After painting the basement walls and laying down some cheap vinyl plank flooring the stairs to the basement seemed out of place. In the evenings there was no natural or artificial light to see where you walking. The carpet was old and in rough shape. But most importantly there was no side rail to keep small children from falling over the side. Oh yea, I was trying to keep the entire project to about $200. (Ended up at about $210)
I took some measurements of the existing stairs and the walls above. To my surprise the stringer and wall above were not in alignment. My solution had to involve a slight twisting of the handrail from vertical to slightly rotated. Things got intense when at one point I had to dust off my memory of how to bisect an angle from geometry class. Huh! I actually did get to use this in real life!
One way I saved money was to build up the handrail by laminating some 1x pine together. I then rounded over the edges to make it feel comfortable.
In lieu of regular spacing the balusters I worked the math in a way to create a slightly different pattern ensuring no opening was greater than 4" across to meet code. I then created temporary stand-ins for the balusters and glued some spacers into place.
Here you can see a "stop" located on the underside of the handrail and top of the stair stringer for me to lay the balusters against.
The one piece of the railing I had to buy as is was the newel post. I wanted something a little nicer than a rectilinear post so I paid about $50 for this oak one. I drilled 2 holes in the base so that I could get 2 lag bolts through it into the stair framing. It was important that this piece was very secure to keep the railing from moving any. Once the bolts were in I cut a dowel to use to cap the 2 holes.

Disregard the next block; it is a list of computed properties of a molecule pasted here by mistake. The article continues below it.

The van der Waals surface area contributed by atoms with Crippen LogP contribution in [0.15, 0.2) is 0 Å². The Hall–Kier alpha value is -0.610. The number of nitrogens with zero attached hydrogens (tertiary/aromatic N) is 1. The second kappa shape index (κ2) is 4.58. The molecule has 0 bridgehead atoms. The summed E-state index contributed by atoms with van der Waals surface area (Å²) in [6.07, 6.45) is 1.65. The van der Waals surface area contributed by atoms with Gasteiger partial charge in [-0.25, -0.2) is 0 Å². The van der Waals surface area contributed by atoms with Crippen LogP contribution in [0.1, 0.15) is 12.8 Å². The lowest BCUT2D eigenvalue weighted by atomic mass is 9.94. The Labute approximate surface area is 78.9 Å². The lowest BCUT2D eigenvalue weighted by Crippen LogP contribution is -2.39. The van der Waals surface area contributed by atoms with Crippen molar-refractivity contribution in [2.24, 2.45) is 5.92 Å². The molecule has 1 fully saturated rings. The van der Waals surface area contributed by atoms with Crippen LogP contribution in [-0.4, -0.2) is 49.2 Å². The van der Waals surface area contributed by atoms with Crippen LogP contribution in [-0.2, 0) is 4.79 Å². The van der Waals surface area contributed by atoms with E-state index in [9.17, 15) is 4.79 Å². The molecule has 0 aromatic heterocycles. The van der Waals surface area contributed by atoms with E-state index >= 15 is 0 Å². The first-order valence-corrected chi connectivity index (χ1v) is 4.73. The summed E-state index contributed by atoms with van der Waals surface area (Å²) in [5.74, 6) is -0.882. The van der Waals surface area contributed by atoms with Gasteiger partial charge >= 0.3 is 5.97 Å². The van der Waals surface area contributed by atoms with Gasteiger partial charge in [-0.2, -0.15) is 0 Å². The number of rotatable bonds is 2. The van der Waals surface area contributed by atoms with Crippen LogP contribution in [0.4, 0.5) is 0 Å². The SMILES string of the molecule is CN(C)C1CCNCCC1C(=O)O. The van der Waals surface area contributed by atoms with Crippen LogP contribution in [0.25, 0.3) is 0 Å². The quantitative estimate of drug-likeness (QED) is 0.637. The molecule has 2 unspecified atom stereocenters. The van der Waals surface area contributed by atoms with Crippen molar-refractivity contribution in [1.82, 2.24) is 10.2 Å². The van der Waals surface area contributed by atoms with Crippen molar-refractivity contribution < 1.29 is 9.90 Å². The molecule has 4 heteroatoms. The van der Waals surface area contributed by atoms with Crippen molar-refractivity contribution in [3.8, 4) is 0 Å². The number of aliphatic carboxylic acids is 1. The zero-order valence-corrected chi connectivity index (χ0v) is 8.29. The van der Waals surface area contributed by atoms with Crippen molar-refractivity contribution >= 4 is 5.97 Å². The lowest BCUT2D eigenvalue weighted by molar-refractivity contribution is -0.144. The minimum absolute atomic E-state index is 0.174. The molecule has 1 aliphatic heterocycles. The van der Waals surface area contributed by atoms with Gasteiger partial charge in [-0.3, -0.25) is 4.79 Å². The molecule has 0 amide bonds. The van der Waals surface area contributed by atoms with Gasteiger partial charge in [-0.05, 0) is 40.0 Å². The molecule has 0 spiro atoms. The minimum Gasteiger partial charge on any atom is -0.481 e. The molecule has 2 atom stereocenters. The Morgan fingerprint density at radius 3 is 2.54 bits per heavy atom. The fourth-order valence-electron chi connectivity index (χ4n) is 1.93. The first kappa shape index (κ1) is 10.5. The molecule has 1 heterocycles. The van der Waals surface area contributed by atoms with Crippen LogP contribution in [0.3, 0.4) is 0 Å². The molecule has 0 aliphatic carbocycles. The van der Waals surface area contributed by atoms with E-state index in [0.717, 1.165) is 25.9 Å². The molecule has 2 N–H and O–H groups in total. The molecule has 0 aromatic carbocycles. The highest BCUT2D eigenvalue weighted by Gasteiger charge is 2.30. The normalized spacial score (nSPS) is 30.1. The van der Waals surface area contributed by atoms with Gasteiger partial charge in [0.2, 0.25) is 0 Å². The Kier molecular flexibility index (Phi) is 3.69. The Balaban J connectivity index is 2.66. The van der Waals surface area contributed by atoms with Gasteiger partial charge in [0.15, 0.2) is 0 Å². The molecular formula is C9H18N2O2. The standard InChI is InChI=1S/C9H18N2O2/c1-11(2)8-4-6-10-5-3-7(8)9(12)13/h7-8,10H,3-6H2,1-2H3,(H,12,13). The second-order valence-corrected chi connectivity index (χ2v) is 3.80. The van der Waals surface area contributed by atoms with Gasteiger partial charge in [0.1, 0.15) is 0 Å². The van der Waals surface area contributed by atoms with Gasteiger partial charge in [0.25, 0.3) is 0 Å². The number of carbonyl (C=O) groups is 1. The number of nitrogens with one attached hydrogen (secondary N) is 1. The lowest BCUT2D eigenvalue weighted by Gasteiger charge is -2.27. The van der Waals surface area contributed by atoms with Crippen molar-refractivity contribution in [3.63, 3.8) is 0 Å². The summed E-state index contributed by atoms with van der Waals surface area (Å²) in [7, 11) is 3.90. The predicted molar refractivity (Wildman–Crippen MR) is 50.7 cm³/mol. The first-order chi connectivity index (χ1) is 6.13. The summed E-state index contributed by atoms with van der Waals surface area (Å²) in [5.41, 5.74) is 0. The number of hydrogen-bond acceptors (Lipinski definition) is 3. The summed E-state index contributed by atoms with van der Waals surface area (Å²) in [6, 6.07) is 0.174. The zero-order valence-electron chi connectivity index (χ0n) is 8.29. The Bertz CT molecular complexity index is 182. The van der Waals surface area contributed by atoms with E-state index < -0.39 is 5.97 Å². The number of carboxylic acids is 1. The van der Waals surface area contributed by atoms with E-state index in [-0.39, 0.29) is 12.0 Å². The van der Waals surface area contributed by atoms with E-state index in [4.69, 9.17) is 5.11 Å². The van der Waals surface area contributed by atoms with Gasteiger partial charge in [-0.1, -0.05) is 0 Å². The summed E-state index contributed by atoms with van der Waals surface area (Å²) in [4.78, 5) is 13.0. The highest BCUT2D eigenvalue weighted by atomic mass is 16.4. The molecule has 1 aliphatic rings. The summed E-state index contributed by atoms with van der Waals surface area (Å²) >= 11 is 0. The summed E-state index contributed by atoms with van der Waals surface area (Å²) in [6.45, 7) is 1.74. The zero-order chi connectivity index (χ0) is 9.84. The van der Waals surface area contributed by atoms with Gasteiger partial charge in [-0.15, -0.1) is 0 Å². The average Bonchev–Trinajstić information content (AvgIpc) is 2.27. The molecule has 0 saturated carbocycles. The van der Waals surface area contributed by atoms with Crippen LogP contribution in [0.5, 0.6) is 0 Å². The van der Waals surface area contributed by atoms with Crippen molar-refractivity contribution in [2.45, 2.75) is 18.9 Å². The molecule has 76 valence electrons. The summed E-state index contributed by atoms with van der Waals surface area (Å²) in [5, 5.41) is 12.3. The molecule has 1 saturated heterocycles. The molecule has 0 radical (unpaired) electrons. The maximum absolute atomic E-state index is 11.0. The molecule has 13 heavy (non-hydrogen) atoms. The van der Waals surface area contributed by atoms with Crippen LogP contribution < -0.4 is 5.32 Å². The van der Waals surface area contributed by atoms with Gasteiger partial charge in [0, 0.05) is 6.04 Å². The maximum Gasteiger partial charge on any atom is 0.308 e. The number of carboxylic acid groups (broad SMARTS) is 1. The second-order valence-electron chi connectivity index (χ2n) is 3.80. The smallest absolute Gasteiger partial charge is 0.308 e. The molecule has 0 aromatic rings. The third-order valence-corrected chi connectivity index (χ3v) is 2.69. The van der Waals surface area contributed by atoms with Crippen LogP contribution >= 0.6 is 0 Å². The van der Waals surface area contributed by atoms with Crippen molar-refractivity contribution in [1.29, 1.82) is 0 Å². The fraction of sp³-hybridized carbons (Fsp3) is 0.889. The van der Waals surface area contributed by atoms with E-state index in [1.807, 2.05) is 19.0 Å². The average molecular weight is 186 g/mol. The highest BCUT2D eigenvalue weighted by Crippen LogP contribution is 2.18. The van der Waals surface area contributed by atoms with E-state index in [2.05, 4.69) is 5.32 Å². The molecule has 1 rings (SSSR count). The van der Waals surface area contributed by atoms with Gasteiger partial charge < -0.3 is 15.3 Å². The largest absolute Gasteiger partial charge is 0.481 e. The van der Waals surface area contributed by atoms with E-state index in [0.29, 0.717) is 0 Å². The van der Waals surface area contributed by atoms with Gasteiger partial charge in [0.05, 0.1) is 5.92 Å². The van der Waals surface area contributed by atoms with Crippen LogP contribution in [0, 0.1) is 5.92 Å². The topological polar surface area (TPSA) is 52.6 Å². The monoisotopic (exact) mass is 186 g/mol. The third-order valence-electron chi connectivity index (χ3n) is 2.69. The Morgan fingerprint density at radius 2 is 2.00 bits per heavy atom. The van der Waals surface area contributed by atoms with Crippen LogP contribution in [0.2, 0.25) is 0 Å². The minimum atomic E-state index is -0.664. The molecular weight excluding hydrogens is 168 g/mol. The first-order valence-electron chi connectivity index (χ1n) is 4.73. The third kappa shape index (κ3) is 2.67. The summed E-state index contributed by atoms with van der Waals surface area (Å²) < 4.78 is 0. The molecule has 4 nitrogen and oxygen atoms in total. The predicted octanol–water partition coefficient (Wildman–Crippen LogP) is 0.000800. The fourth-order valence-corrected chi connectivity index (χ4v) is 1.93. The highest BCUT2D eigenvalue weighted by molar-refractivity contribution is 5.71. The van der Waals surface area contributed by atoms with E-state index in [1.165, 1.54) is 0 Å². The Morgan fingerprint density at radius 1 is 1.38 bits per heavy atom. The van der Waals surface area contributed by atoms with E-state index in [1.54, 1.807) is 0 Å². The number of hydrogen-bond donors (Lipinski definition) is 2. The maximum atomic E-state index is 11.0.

Overall I'm quite happy with the pattern. And the white trim paint I had laying around looked nice on the railing and further brightened things up.
The next piece was to install a light. I wanted something that wasn't too bright and didn't look out of place. To do this I was looking for a wide wall sconce to put over the stairs. After some shopping around I was not able to find any so I took 2 smaller vertical sconces and rotated them and put them together to make it look like a single unit. Didn't turn out half bad, eh?
I trimmed around the opening with some base trim and painted the walls with some pain I mixed from several left over cans of pain. The final step was to find some discounted carpet remnant at the local box store. After some experimenting I decided to remove the existing tack strips and just staple it to the stairs.
The stairs are definitely a lot more child friendly and inviting.